Tommy Orange’s There There is, hands down, my favourite novel of the year (2018) thus far.*If you came here looking for a scale-tipping review, look no further. In fact, imagine me clearing off any weight on the opposing side and planting my considerable heft on the side favoring your reading of this novel. If you’ve ever picked up a book because of my reviews, then trust me: this is one you’re going to want in your hands posthaste. There T...
  • Dem
    Any novel that highlights or educates it's readers about a time in history where there was mistreatment of people due to their race religion or beliefs is always worth reading and this book is one of those books. However I am not judging the book on its importance but on how it came across and affected me and unfortunately from page one I didn't connect or engage with either the story or the characters.There There tells the story of twelve charac...
  • Michael
    A collection of interrelated stories set in Oakland, California, There There charts the inner lives of twelve Native Americans as they prepare for the impending Big Oakland Powwow. Orange hops from perspective to perspective, weaving together past and present and exploring what life in Oakland means to each Native character. The best of the chapters are highly affecting, and infuse great storytelling with political purpose; they are fast moving a...
  • Diane S ☔
    Dene Oxedene, putting his life back together after his uncle's death, wins a grant, allowing him to video stories from those attending the Oakland Pow Wow. In alternating voices we follow the lives and stories of twelve different characters, many who have fallen on hard times of one kind or another. So in a way, these are connected, though the same people appear more than once, short episodes in the lives of those who have lost touch with their c...
  • Justin
    Tommy Orange’s first novel had some promise in the beginning. It looked like he had some interesting things to say and some heavy topics to discuss. He had a lot of characters to introduce and several stories to tell. He had ideas, but he wasn’t able to effectively put them down on paper. There There just isn’t written very well. It’s pretty sloppy. It takes concepts other authors have pulled off in the past, throws them all out there tog...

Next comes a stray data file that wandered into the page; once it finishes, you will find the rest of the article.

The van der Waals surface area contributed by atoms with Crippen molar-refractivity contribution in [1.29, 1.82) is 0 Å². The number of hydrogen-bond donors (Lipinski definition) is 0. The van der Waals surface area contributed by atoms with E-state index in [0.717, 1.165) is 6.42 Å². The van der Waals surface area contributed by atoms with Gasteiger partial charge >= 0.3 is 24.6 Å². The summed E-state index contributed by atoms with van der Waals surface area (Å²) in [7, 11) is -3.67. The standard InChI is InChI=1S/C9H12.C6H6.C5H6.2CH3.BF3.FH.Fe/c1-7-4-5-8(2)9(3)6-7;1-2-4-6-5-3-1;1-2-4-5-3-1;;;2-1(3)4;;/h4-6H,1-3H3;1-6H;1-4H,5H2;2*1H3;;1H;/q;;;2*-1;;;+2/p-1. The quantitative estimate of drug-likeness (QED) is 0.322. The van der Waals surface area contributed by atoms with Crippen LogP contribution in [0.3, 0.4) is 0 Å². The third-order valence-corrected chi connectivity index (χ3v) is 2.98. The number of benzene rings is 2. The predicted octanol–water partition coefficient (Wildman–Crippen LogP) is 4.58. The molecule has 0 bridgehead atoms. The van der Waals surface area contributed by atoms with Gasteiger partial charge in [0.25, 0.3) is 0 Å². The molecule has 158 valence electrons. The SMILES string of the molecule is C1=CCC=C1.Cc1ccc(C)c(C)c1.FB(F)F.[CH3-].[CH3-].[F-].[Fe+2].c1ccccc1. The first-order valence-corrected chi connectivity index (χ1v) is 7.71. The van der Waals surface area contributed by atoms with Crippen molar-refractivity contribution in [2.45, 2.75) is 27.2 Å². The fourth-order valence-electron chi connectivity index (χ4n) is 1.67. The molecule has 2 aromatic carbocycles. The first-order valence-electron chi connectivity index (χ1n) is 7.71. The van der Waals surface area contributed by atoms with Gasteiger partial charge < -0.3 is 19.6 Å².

• ☘Misericordia☘ ~ The Serendipity Aegis ~ ✺❂❤❣
    A bunch of loosely woven essays on memory of a gross injustice ultimately forming a loose semblance of a plot. Q: “There There,” by Radiohead… “Just ’cause you feel it doesn’t mean it’s there.” … This there there. He hadn’t read Gertrude Stein beyond the quote. (с)Rating: We start at 5 stars.+1 star: for the fearlessness: raising this controversial topic is strong.-1 star: for the disjointedness. As an innovative and fresh vi...
  • Katie
    Massively exciting with what freshness and vitality this emerges from the blocks. The first hundred pages are a joy to read. Fabulous descriptive writing with lots of relatable insights into modern life. I liked its anger and humour a lot. There was a documentary on the BBC a while back that followed a few Indians who are on their way to protest at Standing Rock. I was sad I only got to spend an hour with them. They were all compelling individual...
  • BlackOxford
    Indigenous ImmigrantsNorth and South America are inhabited almost exclusively by displaced persons. The story of each person is unique but their commonality is an experience of lostness often expressed through a sort of transcendentalist attachment to ‘the land.’ Woody Guthrie’s ‘This Land Is My Land’ captures either a hope or an ideology depending on how it is interpreted. But it is also a restatement of Walt Whitman’s ‘Self’ who...